Film

Film Review: Women Who Kill, A Charming Film With Dark Corners

Image courtesy Tribeca Film Festival.

I absolutely adore this movie and all of its dark corners. This is my first exposure to the works of writer-director Ingrid Jungermann, who stars in Women Who Kill as Morgan, the co-host of a true-crime podcast with her ex-girlfriend Jean (the bubbly Ann Carr) that focuses on female serial killers. With an NPR-ish delivery style equivalent to the “Delicious Dish” sketch from “SNL,” Morgan and Jean provide detailed looks at crime sprees and even occasionally get to interview their subjects in prison (there’s a nicely sinister take by Annette O’Toole as one of their jailhouse subjects).

While many of their mutual friends think the pair should just get back together considering how much time they spend together, the dynamic shifts when Morgan meets the alluring Simone (Sheila Vand from A Girl Walks Home Alone at Night and the horror anthology XX) at her job at a food co-op. Seeing as though the “Women Who Murder” podcast has a certain popularity in the Park Slope area of Brooklyn, it’s maybe not so surprising when it turns out that Simone is a fan of the show, and as the relationship progresses, Morgan begins to realize that she doesn’t really know that much about her new girlfriend, which inspires Jean to do a little digging.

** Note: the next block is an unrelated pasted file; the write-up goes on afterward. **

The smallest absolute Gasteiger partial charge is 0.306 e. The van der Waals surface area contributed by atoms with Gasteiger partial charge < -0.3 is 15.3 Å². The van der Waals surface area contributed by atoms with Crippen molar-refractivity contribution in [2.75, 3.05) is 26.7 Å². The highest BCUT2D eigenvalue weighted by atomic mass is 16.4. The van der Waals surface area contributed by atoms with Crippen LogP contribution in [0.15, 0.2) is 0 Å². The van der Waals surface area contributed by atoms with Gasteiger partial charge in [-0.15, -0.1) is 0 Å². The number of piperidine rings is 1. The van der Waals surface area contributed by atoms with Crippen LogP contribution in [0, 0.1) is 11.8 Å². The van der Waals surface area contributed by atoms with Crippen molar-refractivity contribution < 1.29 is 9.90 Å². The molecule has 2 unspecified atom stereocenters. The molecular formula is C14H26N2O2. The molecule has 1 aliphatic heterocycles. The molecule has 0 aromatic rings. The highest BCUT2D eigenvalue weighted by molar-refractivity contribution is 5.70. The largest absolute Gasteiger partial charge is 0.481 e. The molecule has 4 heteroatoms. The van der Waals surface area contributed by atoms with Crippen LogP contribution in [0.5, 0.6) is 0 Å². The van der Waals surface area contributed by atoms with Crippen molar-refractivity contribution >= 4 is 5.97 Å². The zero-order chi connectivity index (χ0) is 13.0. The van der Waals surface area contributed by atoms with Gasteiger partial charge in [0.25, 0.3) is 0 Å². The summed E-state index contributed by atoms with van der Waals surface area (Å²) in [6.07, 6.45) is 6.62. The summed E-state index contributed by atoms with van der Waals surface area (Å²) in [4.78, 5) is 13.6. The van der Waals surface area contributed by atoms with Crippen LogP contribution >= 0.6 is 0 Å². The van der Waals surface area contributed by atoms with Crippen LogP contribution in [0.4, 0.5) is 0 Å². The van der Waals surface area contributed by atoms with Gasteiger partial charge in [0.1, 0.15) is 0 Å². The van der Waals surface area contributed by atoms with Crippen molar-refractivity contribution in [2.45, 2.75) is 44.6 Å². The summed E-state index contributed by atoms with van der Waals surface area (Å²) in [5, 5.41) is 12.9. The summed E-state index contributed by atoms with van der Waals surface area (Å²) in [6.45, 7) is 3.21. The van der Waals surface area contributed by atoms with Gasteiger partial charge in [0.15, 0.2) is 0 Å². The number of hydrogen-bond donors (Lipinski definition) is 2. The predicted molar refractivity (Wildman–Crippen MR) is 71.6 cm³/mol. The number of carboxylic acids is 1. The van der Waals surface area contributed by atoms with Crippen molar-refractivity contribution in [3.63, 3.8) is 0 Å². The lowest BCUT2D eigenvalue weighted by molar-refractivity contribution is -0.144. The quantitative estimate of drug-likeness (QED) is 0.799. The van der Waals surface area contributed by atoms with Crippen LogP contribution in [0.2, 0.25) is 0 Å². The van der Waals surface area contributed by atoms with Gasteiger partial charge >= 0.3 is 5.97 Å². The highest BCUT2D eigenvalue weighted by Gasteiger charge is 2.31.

While Women Who Kill may sound like a creepy suspense piece, it’s actually a smart, funny look at modern relationships in an age where it’s nearly impossible to keep secrets. We are dropped into this existence, and soon we become as suspicious as Morgan does, as evidence piles up to suggest Simone might be a killer herself—or is Morgan just looking for an excuse to take the relationship to the next level? Supporting players range from Shannon Patricia O’Neill’s rough-around-the-edges, frequently drunk Alex and her soon-to-be wife Kim (Grace Rex)—another couple with serious issues.

But the film functions best when Morgan and Jean are working together, letting their chemistry rise to the surface, either as co-hosts or amateur investigators. And while most of the characters in the film are gay, Jungermann makes certain to flesh out everyone to the point where being gay is only a portion of who they are, and by the end of the movie, I wanted to be friends with everyone in it, including the possible murderer—no small achievement from a first-time filmmaker, who isn’t afraid to poke a little fun at Brooklyn hipster culture and Hollywood romantic comedies. Women Who Kill is a charming, layered work that makes me want to see these characters in another film or television series right away. Seek this one out.

The film opens today at Facets Cinémathèque.

Categories: Film, Review, Screens

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